I am now in the final month of my pregnancy, so that means that I have left the village and am staying ‘in town’ (Anchorage) until the big event! As much as I miss my husband, it is kind of exciting to be spending some more time in Anchorage, and exploring the surrounding area with friends!
This past weekend I went to the Alaska State Fair. I was excited to see how it compared to The Great New York State Fair, which was one of my favorite events every summer before school started up again. I haven’t been able to go in years, so I jumped at the opportunity to eat fair food and explore!
The Alaska State Fair is held in Palmer Alaska, about 45 minutes north of Anchorage at the base of the Chugach Mountains. It was a chilly morning when we set out, bundled in coats, gloves and winter hats.
We spent three hours checking out all the fair had to offer. It wasn’t as large as the NY State Fair, but it was jam packed with great exhibits, and I didn’t even feel bad about not being able to go on the rides.
The first place we visited was a small booth selling Birch Syrup. Think maple syrup, but from birch trees. Having grown up in Central New York where I looked forward to the taps and buckets hanging from our large trees each fall, and the promise of sweet treats to come, I was immediately interested in birch syrup. It was fascinating to learn about the process from Dulce East of Kahiltna Birchworks. She took us through a tasting of the various blends from the 29 day harvest- from the spicy notes of the dark first day reserve, to the final run that was much sweeter, but still had that spice and citrus that set it apart from a traditional maple syrup. What really blew my mind was that it takes 110 gallons of sap to produce a single gallon of birch syrup; compare that to the 40:1 ratio for maple! I left the booth with an 8oz bottle that set me back $17, but the promise of that spicy syrup on homemade pancakes in the coming cold months made it worth every penny.
In the farm pavilion I saw baby chicks hatching, and even got to pet some that were a few days old. There were adult chickens of all sorts, including some with fancy feathers sprouting out all around their heads that looked like something you would see on the Parisian runway.
Along with the birds there were rabbits, cows and the biggest pig I’ve ever seen- it was as big as some of the calves! I’ve also decided that tiny jumping baby goats are adorable, and someday I want to own some… I just need a yard to keep them in.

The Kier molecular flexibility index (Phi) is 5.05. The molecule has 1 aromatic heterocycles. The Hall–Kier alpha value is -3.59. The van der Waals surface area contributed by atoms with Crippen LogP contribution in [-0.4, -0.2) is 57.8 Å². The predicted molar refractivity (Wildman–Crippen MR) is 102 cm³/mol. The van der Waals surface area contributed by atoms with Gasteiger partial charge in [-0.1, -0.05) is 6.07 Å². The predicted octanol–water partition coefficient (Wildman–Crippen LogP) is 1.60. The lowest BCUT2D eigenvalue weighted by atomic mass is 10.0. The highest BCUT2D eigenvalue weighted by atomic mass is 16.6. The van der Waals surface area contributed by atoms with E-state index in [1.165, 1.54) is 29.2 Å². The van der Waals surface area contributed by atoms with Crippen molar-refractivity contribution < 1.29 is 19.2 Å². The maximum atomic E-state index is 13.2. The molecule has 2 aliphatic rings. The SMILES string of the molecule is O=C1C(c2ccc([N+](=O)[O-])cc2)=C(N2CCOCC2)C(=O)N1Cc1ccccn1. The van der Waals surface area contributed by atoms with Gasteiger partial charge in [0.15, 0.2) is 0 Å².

Alaska is also known for it’s large vegetables, and the fair certainly didn’t disappoint on that count. Not only could you purchase a zucchini the size of my thigh for $5, there were prize winning veggies on display as well.
Many people assume that the growing season in Alaska is too short, or too cold, but the long summer days and warm temperatures of June and July lend themselves to monstrous produce.
The annual cabbage weigh-off wasn’t scheduled until later, but one of the contenders was this amazing entry, weighing in at over 100 pounds. Imagine that!
After visiting the produce pavilion, we headed on over through the booths to the craft building. I’ve always been amazed with the ingenuity and craftsmanship of the artists in this state. Alaska seems to breed people with imagination and the talent to transform simple materials into beautiful art. The building showcased not only native art, but a wide variety of crafts including quilting, crochet and knits, mixed media, photography and visual arts.
One of my favorite examples of the ingenuity of the Alaskan people came from the spinners presentation:
This was a sample blanket made entirely with yarns spun from various dog breeds. I’ve always joked about making a blanket with our puppy’s hair, because she sheds like no one’s business, but I didn’t know that it actually was a possibility! Each square in the blanket was a different breed and pattern. They were so soft, and quite frankly, I want one! I am going to start saving our puppy’s fur from when we groom her. Now I just need to learn to spin…
My husband would have really loved the next display:
Behold: crocheted hats complete with beards, for all of the characters featured in Tolkien’s The Hobbit. The time and effort that was put into this display is mind blowing!
What day at the Fair is complete without food? I enjoyed a huge Alaskan baked potato smothered in cheese and broccoli, and then for desert I stopped by the donut shop for mini donuts and hot cider. It was the perfect combination to cut the chill of the air.
Three hours after we passed through the gates, we were headed back to our car, peeling off our layers as the sun began to warm the crisp Alaskan air. I was thankful that we had arrived early though, as the parking lots had filled up and the road into town was jammed with people headed to the fair for the day. It was a great experience that left me tired- but inspired as well!